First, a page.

Offshore Breeze by Andy Powell

Just discovered Offshore Breeze by Andy Powell on Queen Mob’s Tea House.
It really spoke to me — evocative imagery, strong voice, and a good sense of humor.

Click the image to link to the poem.

Attention Poetry People!

In an effort to discover more and better poetry and connect with like-minded writers, I am broadening the scope of this blog to include content by other authors. My goal is to build an internet poetry community around some common values — as outlined in my Mission. Please reach out using the Contact form if you’re interested, or recommend the site to a friend.

Interested in Diving?  Send me one of your poems to share on The Diving Board.

What do I like to see in a poem?

  • a sense of humor – regardless of the subject matter
  • economical use of language
  • some attention paid to sound and rhythm

What do I generally not like to see in a poem?

  • impenetrable verbal gymnastics
  • meaningless bizarro formatting
  • love letters or diary entries about your sexual exploits

What else am I interested in receiving?

  • links to your favorite poems (especially those by emerging writers)
  • poetry websites/blogs you enjoy
  • anything you think aligns with the Diving aesthetic (see my Mission for more on that)

Cynicism is Easy

start small
in manageable ways
maintain eye contact
listen without interruption

sit still
look at the trees
watch the wind firework
the sun-sparked leaves

remember to breathe
remember to breathe
remember to breathe

and when someone says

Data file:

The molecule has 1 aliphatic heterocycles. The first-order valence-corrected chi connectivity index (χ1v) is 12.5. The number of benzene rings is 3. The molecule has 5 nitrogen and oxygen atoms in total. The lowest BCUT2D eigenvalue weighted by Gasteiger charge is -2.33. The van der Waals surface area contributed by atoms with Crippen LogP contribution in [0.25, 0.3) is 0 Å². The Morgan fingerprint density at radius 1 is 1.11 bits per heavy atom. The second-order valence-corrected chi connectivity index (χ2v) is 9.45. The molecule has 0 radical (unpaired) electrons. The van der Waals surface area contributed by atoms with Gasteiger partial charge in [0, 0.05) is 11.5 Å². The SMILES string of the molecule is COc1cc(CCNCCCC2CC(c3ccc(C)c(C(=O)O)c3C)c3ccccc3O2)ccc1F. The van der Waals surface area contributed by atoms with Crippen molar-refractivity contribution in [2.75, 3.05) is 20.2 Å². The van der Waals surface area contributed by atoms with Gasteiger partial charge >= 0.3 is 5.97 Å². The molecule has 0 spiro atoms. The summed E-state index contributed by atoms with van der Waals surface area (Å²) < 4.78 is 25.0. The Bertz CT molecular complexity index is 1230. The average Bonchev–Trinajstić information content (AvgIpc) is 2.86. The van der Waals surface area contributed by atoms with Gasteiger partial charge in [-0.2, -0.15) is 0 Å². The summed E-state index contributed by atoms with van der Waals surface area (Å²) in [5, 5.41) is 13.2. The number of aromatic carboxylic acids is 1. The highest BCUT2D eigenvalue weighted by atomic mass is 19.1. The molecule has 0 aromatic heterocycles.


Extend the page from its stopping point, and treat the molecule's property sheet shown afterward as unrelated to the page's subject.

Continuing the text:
all of the great books
have already been written
there are no songs left
that haven’t been sung
there is really no point
all that you’ve created is
a variation on a common theme
a pale ghost of a familiar melody

remind him that at any given moment
there is always someone in a room alone
with a head full of shadows
untouched by the fingers of light between the blinds
who could use one more good song about the sun

 

short poems of whimsy

Try this playlist of short silliness on the Giants of Diving YouTube Channel.

My music is also there.

New App – by Craig Patrick

Many thanks to Algebra of Owls magazine for publishing my poem. Link to it here:  New App – by Craig Patrick

A Preference for the Madness

when I see a man alone
in a shopping center parking lot
flailing his arms like a dry land drowning victim
I expect him to be insane – or engrossed in a manic episode
but all too often, he’s simply wearing a tiny telephone earpiece
quoting disappointing sales figures or bickering with his girlfriend
and the closer I walk – and as the truth sinks in more deeply
the more certain I become that I’ve somehow been cheated

Movie Theater

I took a sick day and went to the movies. I like to go alone on weekday afternoons. People are at work, and the theaters are nearly empty.  It was Clint Eastwood in Gran Torino, and he badly wanted some poor sonofabitch to get off his lawn.
I chose a central seat a few rows from the front and glanced around to see just one other person sitting, oddly I thought, far away in a back corner. But to each his own, I decided, and turned my attention back to memories of other Eastwood films I’d seen. Several minutes later, as the previews were winding down, a man strolled down the aisle and sat directly in front of me — as if reporting dutifully to his assigned seat on the second day of tenth grade geometry.  After glancing around the desolate theater a few times to be sure I was not the target of a practical joke or the subject of a social experiment, I began to analyze the possible motives behind this man’s most bizarre seating selection.  I thought mental illness was plausible — but I finally decided that he was somehow oblivious to the imposition, and I’ll have to admit, this triggered a rage response in me, complete with fleeting thoughts of sudden violence.
But then Clint flashed onto the screen with his trademark technicolor scowl, and returning suddenly to myself, I switched to a more suitable seat a few rows back and let the projector’s pale blue opiate glow sing me down to the bliss of no longer knowing.